As digital footprints have become easier to follow, the espionage game has changed. We track where it’s heading.
Anybody reading this article is probably able to find out more about individuals, governments, corporations and countries than the most diligent and pervasive intelligence agency of just 40 years ago could have dreamed of. Suppose, as recently as the mid-1980s, you were a lowly agent of a Nato intelligence service instructed to discover the top speed of a particular Russian-built armoured personnel carrier – the btr-80, say. Disinterring this single mundane fact might have taken weeks of patient espionage. It can now be gleaned in seconds by any clown with a laptop – it’s 85km/h, give or take – and so can a great deal else.
“We shouldn’t give up on the old style completely,” says Yossi Kuperwasser, former head of the research division of the Israel Defence Forces. “But the way we approach this changes dramatically. You can reach everybody all the time. You can see a lot of things happening. Maybe in the past you needed a human source to understand the relationship between Bashar al-Assad and his family member Rami Makhlouf. Today they fight openly. But you can understand it better if you have someone standing in between them.”
While the online realm has clearly made finding out some stuff much easier, it has made the mechanics of finding out other stuff – of actually getting between or, indeed, next to targets – much more difficult. The difficulty with almost everybody knowing almost everything is that almost everybody knows almost everything.
“The physical interaction between two people – an intelligence officer and a source of information – I’m not prepared to consign that to the dustbin of history,” says Doug H Wise, former deputy director of the US Defence Intelligence Agency and, prior to that, a long-serving cia officer with extensive experience as a field operator. “But it’s going to be nearly impossible to do two things: to remain anonymous for any period of time and to travel undetected.”
It’s not just that everyone now leaves a trail of digital breadcrumbs wherever they go and whatever they do; it’s that this is now so fundamental a fact of life that few actions arouse suspicions more than going quiet. One of the clues that led American analysts to Osama bin Laden’s compound in Abbottabad in 2011 was the anomaly that such a large residence had no internet connection or phone line.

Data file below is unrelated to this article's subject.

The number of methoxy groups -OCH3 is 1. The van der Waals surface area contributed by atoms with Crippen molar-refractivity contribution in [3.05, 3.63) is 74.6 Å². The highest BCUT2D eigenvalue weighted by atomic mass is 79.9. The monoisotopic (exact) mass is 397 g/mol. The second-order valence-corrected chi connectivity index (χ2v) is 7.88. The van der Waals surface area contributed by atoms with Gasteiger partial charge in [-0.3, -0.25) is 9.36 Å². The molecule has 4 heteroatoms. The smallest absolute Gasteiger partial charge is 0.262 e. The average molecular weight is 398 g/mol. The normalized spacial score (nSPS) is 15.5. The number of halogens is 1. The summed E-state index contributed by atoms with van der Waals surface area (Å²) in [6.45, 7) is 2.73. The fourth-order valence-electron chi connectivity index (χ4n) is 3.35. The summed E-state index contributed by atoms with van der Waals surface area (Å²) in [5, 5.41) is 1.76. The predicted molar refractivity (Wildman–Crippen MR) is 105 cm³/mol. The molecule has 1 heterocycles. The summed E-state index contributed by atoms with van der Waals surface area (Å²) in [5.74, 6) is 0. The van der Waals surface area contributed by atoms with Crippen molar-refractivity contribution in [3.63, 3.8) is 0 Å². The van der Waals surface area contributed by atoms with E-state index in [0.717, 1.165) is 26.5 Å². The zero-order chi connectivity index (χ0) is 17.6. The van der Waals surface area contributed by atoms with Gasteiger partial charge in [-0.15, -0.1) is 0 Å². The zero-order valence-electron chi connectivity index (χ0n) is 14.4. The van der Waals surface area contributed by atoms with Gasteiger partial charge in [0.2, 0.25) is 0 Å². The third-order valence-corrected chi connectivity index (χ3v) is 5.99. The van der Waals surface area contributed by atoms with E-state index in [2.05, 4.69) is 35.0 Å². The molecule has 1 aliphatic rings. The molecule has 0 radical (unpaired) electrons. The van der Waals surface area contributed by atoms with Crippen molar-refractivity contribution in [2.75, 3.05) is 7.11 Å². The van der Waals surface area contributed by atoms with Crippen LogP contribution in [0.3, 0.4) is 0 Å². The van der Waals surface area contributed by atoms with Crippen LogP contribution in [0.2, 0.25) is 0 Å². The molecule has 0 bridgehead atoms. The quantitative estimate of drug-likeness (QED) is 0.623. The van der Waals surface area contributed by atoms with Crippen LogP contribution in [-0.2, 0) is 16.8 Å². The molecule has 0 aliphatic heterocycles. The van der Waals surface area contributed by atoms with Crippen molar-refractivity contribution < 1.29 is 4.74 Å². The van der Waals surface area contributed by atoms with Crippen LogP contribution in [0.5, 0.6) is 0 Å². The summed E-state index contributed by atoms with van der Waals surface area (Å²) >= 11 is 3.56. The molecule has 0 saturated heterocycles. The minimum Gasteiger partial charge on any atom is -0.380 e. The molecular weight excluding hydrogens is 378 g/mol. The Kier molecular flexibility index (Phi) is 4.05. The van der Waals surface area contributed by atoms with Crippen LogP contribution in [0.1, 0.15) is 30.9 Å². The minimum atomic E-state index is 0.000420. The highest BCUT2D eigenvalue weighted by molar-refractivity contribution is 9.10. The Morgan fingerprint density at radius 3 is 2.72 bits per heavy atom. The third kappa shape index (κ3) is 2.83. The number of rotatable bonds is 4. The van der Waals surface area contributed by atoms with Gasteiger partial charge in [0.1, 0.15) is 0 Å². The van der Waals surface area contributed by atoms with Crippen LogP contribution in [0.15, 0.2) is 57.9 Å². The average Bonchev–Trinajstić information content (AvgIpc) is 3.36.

“It’s possible that small improvements in safety and security aren’t going to be sufficient [to allow us to continue] everything that me and my colleagues did in the past to generate clandestine intelligence through personal interaction,” says Wise. “We might have to rebuild human intelligence from the ground up, in terms of tradecraft. What’s going to change is the alias business: you’re not going to be able to do anything except what you’re able to do within your real existence. Good luck with entering China without the Ministry of State Security knowing more about you than you know about yourself.”
Without wanting to tempt fate, there is agreement that the scale of the threat of Islamist terrorism has diminished due to intelligence agencies getting better at disrupting plots and potential terrorists losing interest. The focus of the future appears to be a return to competition between rival states.
“Perceptions of threat will be wildly different,” says Ciaran Martin, chief executive of the UK’s National Cyber Security Centre, which is responsible for protecting government communications. “Going into this decade, it was clear for the first time in a long time that terrorist threats coming from fragmented states are less strategically important than they have been for quite a while. Great power competition played out in the modern sphere of a highly networked society is where it’s at for intelligence services.” That great power competition involves – most significantly and most obviously – the US, China and Russia. While this is a statement that could have been made for much of the past 50 years, the nature of the rivalry has evolved. During the cold war, the US was not economically enmeshed with the ussr, the latter was attempting to export a global ideological revolution and China was principally focused on its domestic development. None of those statements is now true.